Came face to face with a lot of cetaceans out there on the blue and spent the long night watches wondering what they thought about. I decided they must think a lot about the stars because stars begin to dominate your thinking,Tui Allen inside the Yacht Patricia in 1973 when you are out at sea. I loved sailing and was never happier than when the breeze blew, the sails filled, water was sliding by under the keel, and we were on the way from somewhere to somewhere else. Preferred sailing in the Hauraki Gulf to anywhere I saw in the tropics. Photo at right is an oldie of me in 1973 during our voyages. I am peering out of the for'd berth. You can see the beams of the foredeck behind me. I had to lie down because you could hardly even sit in there without banging your head. Patricia did not have full headroom, but we loved her all the more for the grace and strength her low cabin profile allowed her.

Had two kids in the early 1980s, Leith and Heather. Split from Bill in 1990. Went back to my maiden name Tui Allen. Got together with Digi-Boy (Jeff Tucker) in 1991. Jeff and I were keen runners for years and then morphed gradually into triathletes and did Ironman together in 1996 in Auckland.

While the kids were growing up, I lived in a house next door to Bill, so kids could have easy access to both parents. They used to sniff outside each kitchen window before deciding where to eat for dinner.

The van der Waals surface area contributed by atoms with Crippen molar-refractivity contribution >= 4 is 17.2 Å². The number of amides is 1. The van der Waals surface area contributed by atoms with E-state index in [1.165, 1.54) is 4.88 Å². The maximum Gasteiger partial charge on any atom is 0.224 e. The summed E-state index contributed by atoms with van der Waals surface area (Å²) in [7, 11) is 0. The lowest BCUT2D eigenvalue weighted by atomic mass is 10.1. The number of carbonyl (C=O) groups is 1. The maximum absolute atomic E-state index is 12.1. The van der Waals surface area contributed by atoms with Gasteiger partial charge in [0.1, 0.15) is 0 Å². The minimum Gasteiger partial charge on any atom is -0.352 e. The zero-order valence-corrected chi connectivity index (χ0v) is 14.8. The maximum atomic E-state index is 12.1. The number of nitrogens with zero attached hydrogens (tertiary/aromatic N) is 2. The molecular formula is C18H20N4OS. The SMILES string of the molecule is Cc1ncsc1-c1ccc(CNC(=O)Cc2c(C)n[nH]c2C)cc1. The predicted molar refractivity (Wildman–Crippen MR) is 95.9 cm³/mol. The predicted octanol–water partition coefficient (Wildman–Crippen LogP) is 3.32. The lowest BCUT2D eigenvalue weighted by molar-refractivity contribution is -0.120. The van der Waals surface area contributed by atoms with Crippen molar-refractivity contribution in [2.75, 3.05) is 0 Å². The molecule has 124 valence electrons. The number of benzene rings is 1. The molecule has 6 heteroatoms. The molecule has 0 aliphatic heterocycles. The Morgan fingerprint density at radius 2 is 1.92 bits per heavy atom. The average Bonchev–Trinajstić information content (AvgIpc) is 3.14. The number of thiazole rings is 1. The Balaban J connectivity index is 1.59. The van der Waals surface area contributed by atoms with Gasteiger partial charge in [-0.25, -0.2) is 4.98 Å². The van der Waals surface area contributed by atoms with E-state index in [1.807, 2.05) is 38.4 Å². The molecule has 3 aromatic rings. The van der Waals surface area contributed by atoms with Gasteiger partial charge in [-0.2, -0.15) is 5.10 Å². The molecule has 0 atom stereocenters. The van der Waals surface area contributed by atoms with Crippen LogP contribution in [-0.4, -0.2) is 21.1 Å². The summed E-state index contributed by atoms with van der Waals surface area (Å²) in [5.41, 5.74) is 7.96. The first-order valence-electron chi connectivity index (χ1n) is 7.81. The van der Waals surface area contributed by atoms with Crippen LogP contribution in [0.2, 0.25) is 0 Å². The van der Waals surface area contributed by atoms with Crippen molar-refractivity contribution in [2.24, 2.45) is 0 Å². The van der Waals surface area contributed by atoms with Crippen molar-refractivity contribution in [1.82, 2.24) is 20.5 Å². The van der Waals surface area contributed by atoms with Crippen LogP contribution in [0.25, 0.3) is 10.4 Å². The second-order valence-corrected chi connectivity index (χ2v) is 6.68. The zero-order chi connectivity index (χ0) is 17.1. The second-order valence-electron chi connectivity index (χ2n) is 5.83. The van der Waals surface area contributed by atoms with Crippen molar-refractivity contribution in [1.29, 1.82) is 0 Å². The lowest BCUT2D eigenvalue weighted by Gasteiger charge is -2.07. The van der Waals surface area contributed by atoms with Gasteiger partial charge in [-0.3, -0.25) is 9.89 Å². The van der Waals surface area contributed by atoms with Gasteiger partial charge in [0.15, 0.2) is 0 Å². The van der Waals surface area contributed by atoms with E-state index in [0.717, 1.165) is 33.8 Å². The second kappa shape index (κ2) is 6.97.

Mid-nineties saw me discover computers and specially the internet which became my native environment. Started Tuiscope, my little web design business. (Still going) Moved out of Auckland in the year 2000 to start the new millenium back here in the Waikato which is my real home. Jeff and I built our little wooden house here on Bagnall's Hill Te Pahu. Still living here beside my mountain Pirongia which I can see out my window as I write this.

Taught for three years at Pirongia School. Since being in the Waikato Jeff and I have gradually concentrated more on cycling and less on other sports though I went through a brief multi-sport phase including kayaking. Waikato is a cyclist's paradise so we ride on-road and off-road as much as poss and all our friends are cyclists from the TeTui Allen riding her mountain bike over a stream in 2010 Awamutu roadie cycling club, the H-town MTB club, The WAMOs (Waipa) MTB club and the great and glorious PAIN-TRAIN (Il Treno Dolore) who ride on or off road and eat pancakes by the truckload.